Those lines were a counterfeit comfort.
Brittany, I saw your interview and words online and I heard you rehearsing lines of counterfeit comfort, and my heart aches for you.
The lines I rehearsed provided no comfort because they were devoid of the kind of truth that is endowed by God only. So I pulled myself together and stopped playing those lines. Instead, I followed my husband’s lead. He knew his time was short. I refused to acknowledge it. Still, he moved forward and made all things in his life right with God. Our marriage was stronger than it had ever been. This spiritual giant of a man found joy in spiritual things beyond that which he already had. I watched my young husband prepare to meet God.
The most significant part of the preparation was the glorious and oft misunderstood power of pure humility which he exercised to submit the suffering in his mind, body, and spirit to God. Every moment he chose life against great pain he gave my son and me the exquisite gift of association with him. My husband chose to submit himself to the refinement of suffering that gave birth to a new level of spiritual strength. He developed a deeper spiritual courage. Today’s culture uses scripts written by well-intentioned but misguided people who have disconnected from God enough to have forgotten the joy of the warmth of His light and comfort during bitter times of suffering. Suffering thus appears a form of God or self-inflicted inhumanity, thus making it seemingly logical and even moral to spin suicide as “humane”. It is a deceptive man-made doctrine with God excluded from the script. Mark’s perspective on death was that the breath of life was given to him and his loved ones by God, and therefore was not his to take away from himself or anyone else. He also believed that by taking one's own breath of life and discarding it, one was taking a gift from one's family, friends and the world.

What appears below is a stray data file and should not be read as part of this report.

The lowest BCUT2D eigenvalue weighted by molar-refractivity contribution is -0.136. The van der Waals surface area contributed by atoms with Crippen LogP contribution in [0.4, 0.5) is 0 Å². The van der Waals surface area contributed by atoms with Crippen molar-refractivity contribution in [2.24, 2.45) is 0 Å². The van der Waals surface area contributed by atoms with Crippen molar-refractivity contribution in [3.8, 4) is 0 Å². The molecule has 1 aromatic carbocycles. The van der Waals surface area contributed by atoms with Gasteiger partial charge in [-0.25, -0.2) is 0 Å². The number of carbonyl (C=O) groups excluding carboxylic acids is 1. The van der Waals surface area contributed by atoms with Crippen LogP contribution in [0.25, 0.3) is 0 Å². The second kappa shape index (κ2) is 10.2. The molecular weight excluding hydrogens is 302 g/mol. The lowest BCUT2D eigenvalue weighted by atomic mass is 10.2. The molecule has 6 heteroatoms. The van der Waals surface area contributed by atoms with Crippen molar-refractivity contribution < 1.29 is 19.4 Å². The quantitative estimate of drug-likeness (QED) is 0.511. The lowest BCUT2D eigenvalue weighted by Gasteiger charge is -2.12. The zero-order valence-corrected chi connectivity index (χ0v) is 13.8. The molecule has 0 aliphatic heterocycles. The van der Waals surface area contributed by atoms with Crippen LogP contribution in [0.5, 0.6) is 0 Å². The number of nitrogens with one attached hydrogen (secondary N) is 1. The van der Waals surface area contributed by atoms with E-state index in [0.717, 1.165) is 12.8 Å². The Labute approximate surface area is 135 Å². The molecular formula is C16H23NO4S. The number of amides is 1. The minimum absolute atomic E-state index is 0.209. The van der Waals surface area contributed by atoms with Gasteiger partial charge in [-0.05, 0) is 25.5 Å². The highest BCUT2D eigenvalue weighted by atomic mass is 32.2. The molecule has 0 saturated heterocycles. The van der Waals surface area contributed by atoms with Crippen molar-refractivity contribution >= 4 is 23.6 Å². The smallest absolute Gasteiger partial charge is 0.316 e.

Suffering can be a great teacher, and Mark suffered and learned a lot. He shared his journey with me. Despite his physical agony, my comfort was his primary concern. We had long and deep conversations about new things he realized about life, love, and God. It was as though his spiritual awareness was heightened. I was a pupil at the feet of a great teacher and I learned a lot through and from him. He helped me grow in ways that money cannot buy. I was forever changed as a person as I watched him spiritually triumph over physical suffering. Through the power of his example I learned the spiritual art of courage, joy, peace, selflessness, and keeping a sense of humor against all odds. I became more sensitive toward other people (still working on it), more sensitive to spiritual intuitions, more appreciative of simple things, and more willing to live a life of meaning and service. He was a conduit for the lessons he received from God to whom he prayed constantly. It was his comfort because none other could be found. Despite severe, debilitating pain and physical breakdown, through this real comfort I saw this 26-year-old man achieve heights of mental, emotional, and spiritual greatness I have seen nowhere else. And it comforted me. It was a great and terrible thing to see. Great because he achieved a spiritual prime that I still believe has no equal, and terrible because it was his deep suffering that caused him to dig deeper in to principles and virtues of eternal truths that created this transformation. I feel that you do not want to embrace this. And yet millions of us have and will through time. Have you wondered why that may be? Have you no desire to access this supernal gift of divine comfort to the natural end of your days God so willingly has given you?